Through his “artistic creativity” man appears more than ever “in the image of God”, and he accomplishes this task above all in shaping the wondrous “material” of his own humanity and then exercising creative dominion over the universe which surrounds him. With loving regard, the divine Artist passes on to the human artist a spark of His own surpassing wisdom, calling the human artist to share in His creative power. Obviously, this is a sharing which leaves intact the infinite distance between the Creator and the creature, as Cardinal Nicholas of Cusa made clear: “Creative art, which it is the soul’s good fortune to entertain, is not to be identified with that essential art which is God himself, but is only a communication of it and a share in it”.

As I said above, the unfortunate reality is that movies such as God’s Not Dead (and Fireproof and Facing the Giants) are very bad art. As a result they neither contribute to the beautification of the world nor spreading the Gospel (which the filmmakers presumably hoped to do with said movies.)

If there is any doubt that God’s Not Dead is terrible cinema, here are some examples from the script. A woman is diagnosed with cancer; when the doctor tells her, she responds: “I don’t have time for cancer; I’m too busy.” When that woman tells her boyfriend, his response is: “Couldn’t this wait ’til tomorrow?” In case it’s not obvious, both of those characters are atheists, and in the world of God’s Not Dead, atheists are terrible selfish people with no social skills or basic human decency, which makes it odd that many of the atheists have prestigious jobs, because one usually needs those skill sets to acquire such positions. The reality is human beings do not speak as either of those characters do, but the makers of God’s Not Dead are not interested in portraying atheists as human beings, but rather as fictitious boogeymen out to crucify poor defenseless Christians, as blatantly reinforced by naming the pastor Reverend Dave (against atheist Goliaths). To which I reply: if one cannot love the atheist they have seen, how can they love God whom they have not seen? (cf. 1 John 4:20)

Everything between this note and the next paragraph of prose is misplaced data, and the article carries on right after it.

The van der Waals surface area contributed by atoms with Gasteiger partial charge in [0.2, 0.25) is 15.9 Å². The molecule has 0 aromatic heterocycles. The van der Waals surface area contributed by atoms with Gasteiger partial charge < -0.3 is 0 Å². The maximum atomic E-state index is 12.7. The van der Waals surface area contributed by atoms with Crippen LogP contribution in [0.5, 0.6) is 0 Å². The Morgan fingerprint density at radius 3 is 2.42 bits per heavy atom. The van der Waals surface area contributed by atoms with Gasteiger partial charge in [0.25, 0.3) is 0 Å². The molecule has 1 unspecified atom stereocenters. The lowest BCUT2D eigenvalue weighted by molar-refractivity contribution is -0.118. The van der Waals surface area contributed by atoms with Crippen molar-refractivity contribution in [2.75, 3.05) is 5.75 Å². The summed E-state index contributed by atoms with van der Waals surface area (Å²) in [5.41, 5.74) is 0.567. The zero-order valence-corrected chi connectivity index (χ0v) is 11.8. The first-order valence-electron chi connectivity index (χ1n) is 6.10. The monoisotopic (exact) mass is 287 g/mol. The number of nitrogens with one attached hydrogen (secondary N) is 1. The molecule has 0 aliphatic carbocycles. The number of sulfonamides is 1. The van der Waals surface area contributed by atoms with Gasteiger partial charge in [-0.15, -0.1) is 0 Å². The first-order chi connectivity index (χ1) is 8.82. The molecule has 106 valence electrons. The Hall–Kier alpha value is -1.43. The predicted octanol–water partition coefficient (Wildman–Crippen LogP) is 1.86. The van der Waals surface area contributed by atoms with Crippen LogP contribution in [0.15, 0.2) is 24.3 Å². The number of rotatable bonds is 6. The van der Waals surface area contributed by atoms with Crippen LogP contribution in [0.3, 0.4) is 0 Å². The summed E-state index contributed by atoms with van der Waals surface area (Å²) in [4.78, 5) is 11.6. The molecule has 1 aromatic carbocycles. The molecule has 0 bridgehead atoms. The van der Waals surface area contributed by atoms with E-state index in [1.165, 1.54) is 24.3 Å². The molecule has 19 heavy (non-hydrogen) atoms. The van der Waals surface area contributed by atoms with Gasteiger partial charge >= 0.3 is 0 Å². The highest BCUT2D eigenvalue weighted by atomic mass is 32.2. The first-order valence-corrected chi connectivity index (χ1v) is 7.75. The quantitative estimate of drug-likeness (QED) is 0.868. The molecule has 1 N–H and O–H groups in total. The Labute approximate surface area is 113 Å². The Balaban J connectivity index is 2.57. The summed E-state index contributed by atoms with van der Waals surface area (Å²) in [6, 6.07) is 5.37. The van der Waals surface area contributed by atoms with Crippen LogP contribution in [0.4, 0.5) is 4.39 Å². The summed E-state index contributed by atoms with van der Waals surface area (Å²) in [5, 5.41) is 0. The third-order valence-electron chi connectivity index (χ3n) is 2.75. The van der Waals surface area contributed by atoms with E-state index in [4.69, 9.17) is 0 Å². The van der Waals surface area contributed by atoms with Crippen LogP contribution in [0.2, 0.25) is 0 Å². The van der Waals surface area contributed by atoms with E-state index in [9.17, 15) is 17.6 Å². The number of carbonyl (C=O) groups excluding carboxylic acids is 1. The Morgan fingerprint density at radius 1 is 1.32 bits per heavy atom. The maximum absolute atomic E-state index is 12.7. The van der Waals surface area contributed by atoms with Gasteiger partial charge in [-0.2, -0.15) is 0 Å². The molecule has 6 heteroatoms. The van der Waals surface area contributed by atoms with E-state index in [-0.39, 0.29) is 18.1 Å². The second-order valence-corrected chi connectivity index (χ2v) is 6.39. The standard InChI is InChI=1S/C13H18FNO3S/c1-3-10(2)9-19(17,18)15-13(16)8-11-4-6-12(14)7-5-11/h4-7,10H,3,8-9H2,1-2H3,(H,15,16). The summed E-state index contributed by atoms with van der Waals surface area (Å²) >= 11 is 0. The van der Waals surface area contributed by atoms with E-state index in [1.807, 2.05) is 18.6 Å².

Nowhere is the disdain for atheists more apparent than the climactic scene, when Professor Radisson (Kevin Sorbo) who challenged college freshman Josh Wheaton (Shane Harper) to prove God exists or “commit academic suicide” and then blackmailed Josh outside of class, and is somehow next in line to be the department head, has been humiliated in front of his class, spurned by his girlfriend, and finally gets hit by a car. As he’s fatally injured, the film cuts to a God’s point of view shot (angling the camera downward at a ninety degree angle), suggesting that God has willed the vengeful humiliation and death of the antagonist, because in being injured he repents and accepts Jesus as his savior. My advice to anyone who thinks this portrayal of God as a petty, vengeful middle school bully is something to celebrate is to read Ezekiel 33:11. (I take no pleasure in the death of the wicked…)